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Hoffmann, R. A wiki for the life sciences where authorship matters. Nature Genetics (2008)

The phosphotyrosine phosphatase SHP2 is a critical mediator of transformation induced by the oncogenic fibroblast growth factor receptor 3.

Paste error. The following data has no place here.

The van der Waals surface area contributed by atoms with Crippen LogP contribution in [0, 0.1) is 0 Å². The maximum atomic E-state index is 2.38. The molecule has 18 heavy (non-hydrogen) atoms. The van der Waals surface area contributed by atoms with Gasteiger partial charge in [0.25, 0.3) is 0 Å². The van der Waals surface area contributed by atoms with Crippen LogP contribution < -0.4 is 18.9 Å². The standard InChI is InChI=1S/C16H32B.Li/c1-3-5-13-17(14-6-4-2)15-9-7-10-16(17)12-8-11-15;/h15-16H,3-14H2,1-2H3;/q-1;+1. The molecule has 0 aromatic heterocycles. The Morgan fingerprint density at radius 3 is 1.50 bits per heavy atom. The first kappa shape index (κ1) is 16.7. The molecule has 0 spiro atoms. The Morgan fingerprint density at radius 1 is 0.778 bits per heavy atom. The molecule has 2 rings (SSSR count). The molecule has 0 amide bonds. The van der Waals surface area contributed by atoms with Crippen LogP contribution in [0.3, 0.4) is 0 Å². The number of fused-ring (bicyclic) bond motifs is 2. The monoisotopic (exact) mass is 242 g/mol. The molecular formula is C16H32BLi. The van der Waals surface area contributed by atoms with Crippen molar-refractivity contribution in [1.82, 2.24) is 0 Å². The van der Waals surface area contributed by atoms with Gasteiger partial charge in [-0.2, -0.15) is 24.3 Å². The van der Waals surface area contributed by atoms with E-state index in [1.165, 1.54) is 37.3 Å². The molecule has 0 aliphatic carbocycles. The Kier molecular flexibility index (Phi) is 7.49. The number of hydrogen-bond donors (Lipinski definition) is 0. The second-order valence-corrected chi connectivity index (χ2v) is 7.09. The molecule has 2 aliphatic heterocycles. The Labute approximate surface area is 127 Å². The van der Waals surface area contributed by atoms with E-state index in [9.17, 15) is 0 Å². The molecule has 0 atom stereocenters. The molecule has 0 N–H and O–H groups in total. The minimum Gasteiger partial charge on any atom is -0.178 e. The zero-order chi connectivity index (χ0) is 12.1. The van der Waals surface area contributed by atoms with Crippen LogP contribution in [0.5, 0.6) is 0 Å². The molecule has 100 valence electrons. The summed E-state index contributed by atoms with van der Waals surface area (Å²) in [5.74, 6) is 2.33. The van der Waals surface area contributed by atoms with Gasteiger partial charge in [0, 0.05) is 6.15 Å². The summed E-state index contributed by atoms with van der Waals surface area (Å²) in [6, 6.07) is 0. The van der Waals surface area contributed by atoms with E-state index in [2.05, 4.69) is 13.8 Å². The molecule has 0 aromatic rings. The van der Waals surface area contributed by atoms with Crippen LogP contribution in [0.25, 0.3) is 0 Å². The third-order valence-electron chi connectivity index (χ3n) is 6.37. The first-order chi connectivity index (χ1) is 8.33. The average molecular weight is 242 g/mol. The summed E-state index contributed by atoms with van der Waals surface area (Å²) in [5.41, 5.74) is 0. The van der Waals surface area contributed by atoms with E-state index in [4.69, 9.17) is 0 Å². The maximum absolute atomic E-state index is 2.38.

Receptor tyrosine kinases (RTKs) such as the fibroblast growth factor receptor (FGFR) and the epidermal growth factor receptor are overexpressed in a variety of cancers. In addition to overexpression, the FGFRs are found mutated in some cancers. The Src homology 2 domain-containing phosphotyrosine phosphatase (SHP2) is a critical mediator of RTK signaling, but its role in oncogenic RTK-induced cell transformation and cancer development is largely unknown. In the current report, we demonstrate that constitutively activated FGFR3 (K/E-FR3) transforms NIH-3T3 cells, and that SHP2 is a critical mediator of this transformation. Infection of K/E-FR3-transformed 3T3 cells with a retrovirus carrying a dominant-negative mutant of SHP2 (C/S-SHP2) retarded cell growth, reversed the transformation phenotype and inhibited focus-forming ability. Furthermore, treatment of K/E-FR3-transformed NIH-3T3 cells with PD98059 or LY294002, specific inhibitors of MEK and PI3K, respectively, inhibited focus formation. Biochemical analysis showed that K/E-FR3 activates the Ras-ERK and the PI3K signaling pathways, and that the C/S SHP2 mutant suppressed this effect via competitive displacement of interaction of the endogenous SHP2 with FRS2. However, the C/S SHP2 protein did not show any effect on receptor autophosphorylation, FRS2 tyrosine phosphorylation or interaction of Grb2 with K/E-FR3 or FRS2. Together, the results show that K/E-FR3 is transforming and that the Ras-ERK and the PI3K-Akt signaling pathways, which are positively regulated by SHP2, are important for K/E-FR3-induced transformation.[1]


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